Pt = PR +  PL                               2

where PR is the energy dissipated in the crystal and PL is the energy consumed in a load circuit connected thereacross. Thus,

Pe = PR + PL + Po                      3

where Po is the energy consumption in the supply circuit.

The circuit arrangement shown in FIG. 1 is designed to minimize the magnitude of this latter term Po in order to provide a high degree of efficiency according to the relationship ##EQU2## derived from the foregoing equations (1) - (3).

The quartz crystal Q of FIG. 1 may have a natural frequency of several MHz. The field-effect transistors T1 and T2 may be constituted by zones of negative conductivity type N+ integrated in a crystalline substrate of conductivity type P as disclosed in my commonly owned prior U.S. Pat. No. 3,845,331.

In FIG. 2 I have indicated the gate voltage Va of MOS/FET T1, the gate voltage Vb of MOS/FET T2 and the junction voltage Vc developed between the two transistors at a point in a cycle preceding by a predetermined phase angle θ the point where the gate voltages Va and Vb reach a positive and a negative peak, respectively, the potential Va + Voa of gate a being equal to the battery voltage +Vb at this instant. FIG. 2 also shows the relative magnitudes of voltages VB, Voa and Vob. With voltages Va and VB in mutual phase opposition, transistors T1 and T2 conduct alternately whenever the potential difference between points a and c (in the case of MOS/FET T1) or between points b and O (in the case of MOS/FET T2) exceeds the threshold voltage of the respective transistor. Maximum current flow coincides with minimum source/drain voltage of the conductive transistor so that energy dissipation is low. Since conduction of either transistor coincides with a cutoff of the other transistor, no closed direct-current path exists at any time in series with battery B.

A nonillustrated load may be connected between bus bar M and any of points a, b, and c, the amplitude of the output oscillation being different in each instance.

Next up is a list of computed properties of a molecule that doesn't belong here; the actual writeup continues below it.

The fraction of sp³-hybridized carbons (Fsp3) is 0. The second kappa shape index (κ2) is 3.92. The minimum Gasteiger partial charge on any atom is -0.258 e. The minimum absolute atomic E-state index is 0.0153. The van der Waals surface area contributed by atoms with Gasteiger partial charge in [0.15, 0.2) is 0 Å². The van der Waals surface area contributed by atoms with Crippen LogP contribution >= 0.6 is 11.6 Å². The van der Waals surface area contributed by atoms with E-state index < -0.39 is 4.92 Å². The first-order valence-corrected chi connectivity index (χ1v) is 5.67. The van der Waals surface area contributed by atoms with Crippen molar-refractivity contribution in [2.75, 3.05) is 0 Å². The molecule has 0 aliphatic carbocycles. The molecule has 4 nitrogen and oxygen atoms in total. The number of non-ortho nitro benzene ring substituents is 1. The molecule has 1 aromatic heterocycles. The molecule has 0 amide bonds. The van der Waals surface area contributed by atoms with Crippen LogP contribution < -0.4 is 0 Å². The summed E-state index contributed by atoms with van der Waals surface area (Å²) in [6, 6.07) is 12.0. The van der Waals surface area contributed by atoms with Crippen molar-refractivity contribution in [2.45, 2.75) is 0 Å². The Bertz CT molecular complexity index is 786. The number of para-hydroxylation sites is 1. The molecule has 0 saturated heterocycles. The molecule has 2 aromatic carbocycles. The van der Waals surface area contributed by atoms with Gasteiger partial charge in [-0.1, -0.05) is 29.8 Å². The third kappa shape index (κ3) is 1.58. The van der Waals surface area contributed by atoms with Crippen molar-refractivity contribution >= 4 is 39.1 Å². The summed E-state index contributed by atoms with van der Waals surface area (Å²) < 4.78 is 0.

In FIG. 3 I have shown a modification of the system of FIG. 1 in which the circuits described above are symmetrically duplicated; the symmetrical counterparts of the components shown in FIG. 1 have been designated by the same reference characters supplemented by a prime mark (' ). Thus, the system of FIG. 3 includes a second pair of series MOS/FETs T1 ', T2 ', forming a junction c', and two further capacitive voltage dividers C1 ', C2 ' and C3 ', C4 ' as well as biasing resistors Ra ', Rb '. The gates a, a' of the first transistors T1, T1 ' of the two pairs are cross-connected to the gates b' , b of the respectively opposite second transistors T2 ', T2 via coupling capacitors C4 ' and C4 forming part of two of these voltage dividers.

The total energy Pt, represented above by equation (2), can also be defined by ##EQU3## where Va is the amplitude of the voltage swing (at points a, a') in each half of the system and the resistance Rp is given by ##EQU4## with RL representing the load resistance connected across the crystal Q and ##EQU5## constituting the shunt resistance of that crystal; Co is the static capacitance of the crystal, CT is the circuit capacitance in parallel with the crystal, ω is the pulsatance and RS is the equivalent series resistance of the crystal.

An equivalent phase resistance RPP, appearing between bus bar M and point a or a', is given by ##EQU6##

The corresponding equivalent resistance between bus bar M and point c or c' can then be expressed by ##EQU7##

If we assume that all the MOS/FETs are substantially identical, we can represent the current flow through transistors T1, T1 ' by a positive pulse i1 and the current flow through transistors T2 T2 ' by a negative pulse i2 as shown in FIG. 4. The fundamental frequency of pulse train i1, i2, obtained by Fourier analysis, is a current wave it whose amplitude +if is less than the peak amplitude +ip of the pulses. The current it is in phase with voltage Vc (see FIG. 2); each transistor, carrying one-fourth of the load current, may be regarded as working into an equivalent load resistance

Rc ' = 2Rc                                       10

The graph of FIG. 5 shows a typical current/voltage characteristic for a MOS/FET whose source/drain voltage VSD assumes a minimum value VSDL When the current i therethrough reaches a value ip.